Edith Ndzungwe, 48, vice chairwoman of the Crossroads Mothers' Committee, was at the clinic helping families trace missing relatives by checking who had been treated.
She spoke of the residents' determination not to leave Crossroads. They had built the shantytown for themselves because the government had stopped providing housing for blacks in Cape Town, she explained, vowing that "If they want to move us to Khayelitsha the new settlement earmarked for them they will have to kill us all and then move our dead bodies."
Unlike Crossroads, she said, they would have to pay rent in Khayelitsha and pay higher fares to work in Cape Town.
"We are poor people," she said. "We cannot pay. We will not go."
Ndzungwe was unimpressed by Viljoen's assurance that the community would not be removed forcibly. "The government has made promises before, and it has broken them all," she said. "We will never trust any of them anymore now."
This mistrust seems to have been at the root of the violent outbreak. Last Friday, Viljoen announced that additional staff and transport were being provided to speed up preparations for the removal of the Crossroads residents to Khayelitsha, which he described as a government priority.
"We took this to mean that we were about to be moved," she said. "That night we held a meeting and decided to resist the removal."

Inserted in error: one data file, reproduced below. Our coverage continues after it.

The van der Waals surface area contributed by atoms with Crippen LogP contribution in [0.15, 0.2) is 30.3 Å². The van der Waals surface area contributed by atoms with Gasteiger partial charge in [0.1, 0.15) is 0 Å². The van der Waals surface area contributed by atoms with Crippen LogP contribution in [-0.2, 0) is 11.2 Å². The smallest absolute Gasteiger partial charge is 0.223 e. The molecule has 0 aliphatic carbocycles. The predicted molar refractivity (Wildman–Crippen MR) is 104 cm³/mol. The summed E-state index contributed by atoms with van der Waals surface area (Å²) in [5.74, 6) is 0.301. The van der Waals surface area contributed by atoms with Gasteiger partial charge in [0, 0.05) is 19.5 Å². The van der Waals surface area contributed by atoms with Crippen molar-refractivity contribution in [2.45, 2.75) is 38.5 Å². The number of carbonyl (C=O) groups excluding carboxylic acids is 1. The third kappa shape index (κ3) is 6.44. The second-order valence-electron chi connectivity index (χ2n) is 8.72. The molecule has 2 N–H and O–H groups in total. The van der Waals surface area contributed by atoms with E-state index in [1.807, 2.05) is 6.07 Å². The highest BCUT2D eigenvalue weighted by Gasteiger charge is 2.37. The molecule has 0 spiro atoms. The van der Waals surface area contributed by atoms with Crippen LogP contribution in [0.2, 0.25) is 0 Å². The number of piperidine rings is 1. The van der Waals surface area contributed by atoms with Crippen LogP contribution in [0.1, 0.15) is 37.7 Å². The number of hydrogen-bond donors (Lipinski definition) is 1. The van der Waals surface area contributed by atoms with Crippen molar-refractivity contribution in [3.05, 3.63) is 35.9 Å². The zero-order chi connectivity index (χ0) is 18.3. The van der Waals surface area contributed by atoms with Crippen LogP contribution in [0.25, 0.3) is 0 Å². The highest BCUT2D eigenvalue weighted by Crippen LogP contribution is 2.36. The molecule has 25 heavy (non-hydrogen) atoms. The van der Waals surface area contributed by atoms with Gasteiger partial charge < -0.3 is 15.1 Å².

It was decided that everyone should stay home from work Monday, when the removal trucks were expected. Groups of young people were assigned to build barricades to keep the trucks from entering.
As they manned these barricades and waited for the trucks, the police arrived instead to disperse what they regarded as a lawless mob.
"The police began shooting at the people, trying to drive them away so that they could clear the road," Ndzungwe said.
A photographer who watched the two-day battle from a eucalyptus tree agreed.
"The police would open fire with tear-gas launchers, rubber-bullet guns and shotguns to drive the people back. Then they would tear down a barricade," the photographer said. "After that they would move on to the next barricade, and the people would simply return and put up the first barricade again.
"This went on over and over again," he added. "It looked like a game. But then I came down here to the clinic and saw all the people who had been killed and wounded and realized it wasn't a game."
"Most of the wounds were in the back," said Diana Hewitson, one of the doctors at the clinic. "They were shot while running away."
The wounds were mainly from shotgun pellets, but the rubber bullets caused some serious internal injuries, Hewitson added. Several persons were hit in the eyes with the pellets, and some suffered deep wounds and severe lacerations that puzzled the doctors.
Meanwhile, in Durban today, seven leaders of the country's major black political organization, the United Democratic Front, arrested Tuesday in an apparent attempt to contain the spreading unrest, were formally charged with high treason. They joined eight other democratic front leaders who were arrested on treason charges in December. All will appear March 29 for what is likely to be a major show trial.